China’s CRRC to supply Thai-Chinese joint rail project
China’s state-owned CRRC Corporation Ltd (CRRC Corp) will supply tracks, electronics, machinery and locomotives for the first phase of a Thai-Chinese rail project, according to a source at the Transport Ministry.
The source said the Chinese government, through its embassy in Thailand, has written to inform the ministry that it has assigned CRRC Corp to be the supplier of these core components of the project.
The body has also been asked to provide personnel training under so-called “contract 2.3”, which is worth an estimated total of 54 billion baht.
The contract forms part of the 179-billion-baht initial phase of the rail project to build a high-speed railway linking Bangkok with Nakhon Ratchasima.
The contract was given to CRRC Corp without bidding because it is a government-to-government (G2G) deal, according to the source.
However, the cost of supplies for the contract are subject to further negotiations between both sides. The 54 billion baht is an estimated figure.
The source said agencies have decided the money will come from domestic loans in Thailand, offered at favourably low interest rates.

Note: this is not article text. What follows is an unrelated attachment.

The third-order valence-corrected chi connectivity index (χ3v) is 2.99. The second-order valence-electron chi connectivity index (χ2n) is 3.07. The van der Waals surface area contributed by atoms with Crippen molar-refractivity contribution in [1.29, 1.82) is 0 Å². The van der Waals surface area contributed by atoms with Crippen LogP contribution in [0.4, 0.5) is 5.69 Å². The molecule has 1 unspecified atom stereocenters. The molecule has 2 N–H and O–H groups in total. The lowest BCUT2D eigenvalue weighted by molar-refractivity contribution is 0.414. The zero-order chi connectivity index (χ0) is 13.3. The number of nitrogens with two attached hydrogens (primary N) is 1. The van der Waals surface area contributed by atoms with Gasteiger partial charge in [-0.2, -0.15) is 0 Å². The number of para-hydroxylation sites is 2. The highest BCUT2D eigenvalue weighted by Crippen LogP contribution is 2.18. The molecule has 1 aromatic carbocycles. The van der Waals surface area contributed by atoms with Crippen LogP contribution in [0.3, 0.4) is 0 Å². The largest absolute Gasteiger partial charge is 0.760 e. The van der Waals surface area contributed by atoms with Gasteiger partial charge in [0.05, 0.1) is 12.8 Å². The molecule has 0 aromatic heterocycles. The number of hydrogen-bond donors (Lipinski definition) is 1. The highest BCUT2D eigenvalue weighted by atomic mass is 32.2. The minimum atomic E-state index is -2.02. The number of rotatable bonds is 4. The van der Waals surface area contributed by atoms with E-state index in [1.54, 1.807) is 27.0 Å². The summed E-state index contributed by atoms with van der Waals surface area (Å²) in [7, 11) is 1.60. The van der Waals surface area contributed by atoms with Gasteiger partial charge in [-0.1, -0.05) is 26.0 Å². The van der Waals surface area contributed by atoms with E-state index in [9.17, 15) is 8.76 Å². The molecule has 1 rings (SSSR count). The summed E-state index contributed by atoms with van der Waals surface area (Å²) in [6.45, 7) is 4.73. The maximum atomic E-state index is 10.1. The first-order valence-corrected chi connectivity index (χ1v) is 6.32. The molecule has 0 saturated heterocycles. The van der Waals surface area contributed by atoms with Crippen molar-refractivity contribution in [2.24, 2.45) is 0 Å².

Sourcing the loans locally benefits the banking system and could push up the deposit rate, a boon for bank customers, said the source.
As for the Pak Chong-Kanan Jit sector of the route spanning 11km, China has sent a blueprint and bidding is expected to be called after the Songkran festival in the next few weeks, when both sides are due to meet in Thailand.
The source said the meeting will likely cover ways of speeding up the design of the blueprints of the 119.5km Kaeng Khoi-Nakhon Ratchasima section as well as of the 119-km Bang Sue-Kaeng Khoi section.
It will also go through contract 2.3 in greater detail and put parts under a microscope, according to the source.
On March 22 it was reported the 3.5-kilometre pilot stretch of the Thai-Chinese railway in Nakhon Ratchasima will be 9% cheaper than its initial valuation of 398 million baht, said Thanin Somboon, chief of the Department of Highways (DOH).
While the State Railway of Thailand will be in charge of the line’s construction, Mr Thanin said the cost has since fallen to 371 million baht.
That reflects negotiations with China, which have led Thailand to use more locally produced materials to build embankments on the section.
The Transport Ministry commissioned the DOH to build the embankments without any bidding.